The concealed Brainstem is the physical locale of the "senso commune" or the Soul and would be located within the central oval in B. The eyeballs and optic nerves have representations in the Soul of the Intelligible Sphere and as the physical conduit for Shadows and reflections, of the lower Visible Sphere. The upper spinal cord, which physically connects the brainstem with the rest of the body symbolizes man's individual ascension to the higher spiritual realms, as represented by the solid arrows (A and B). In Neoplatonism, the arrow is bi-directional which signifies the upper realms having influence and being able to control the lower realms.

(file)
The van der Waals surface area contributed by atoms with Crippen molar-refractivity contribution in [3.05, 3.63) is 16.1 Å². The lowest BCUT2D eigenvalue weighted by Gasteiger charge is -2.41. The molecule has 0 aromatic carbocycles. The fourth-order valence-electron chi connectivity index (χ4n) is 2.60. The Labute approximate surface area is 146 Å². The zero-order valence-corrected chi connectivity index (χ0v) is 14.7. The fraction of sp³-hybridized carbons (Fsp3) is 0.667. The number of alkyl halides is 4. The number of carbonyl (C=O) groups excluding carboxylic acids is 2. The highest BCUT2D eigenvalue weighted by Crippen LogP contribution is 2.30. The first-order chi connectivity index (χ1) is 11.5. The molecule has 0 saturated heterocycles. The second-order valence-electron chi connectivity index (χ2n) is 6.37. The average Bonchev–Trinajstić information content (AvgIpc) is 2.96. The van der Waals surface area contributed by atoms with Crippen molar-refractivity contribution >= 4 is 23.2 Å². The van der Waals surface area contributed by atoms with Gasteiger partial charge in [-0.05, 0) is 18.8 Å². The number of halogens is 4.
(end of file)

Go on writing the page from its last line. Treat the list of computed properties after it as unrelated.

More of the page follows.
Within Christianity, there were two worlds: 1. 'Traditional doctrine' of the high order of the Catholic church ruled by the Pope acting as the intermediary between man and God and 2. secular mankind. They are largely organized into the Invisible Spiritual World and the Visible Tangible World. A parallel organization exists in Neoplatonism: 1. The Intelligible Sphere and 2. The Visible Sphere. Progressive thinkers however, believed that the common man could ascend the strata directly and approach divinity without the intermediary of the Pope and cardinals or other political groups. This kind of liberal thinking surged during the late renaissance in western Europe, and Michelangelo's literary expression shows a deep affinity and understanding of Neoplatonism during a period marked by strong influence from Catholic orthodoxy in Florence. (Burckhardt 1977, Robb 1935)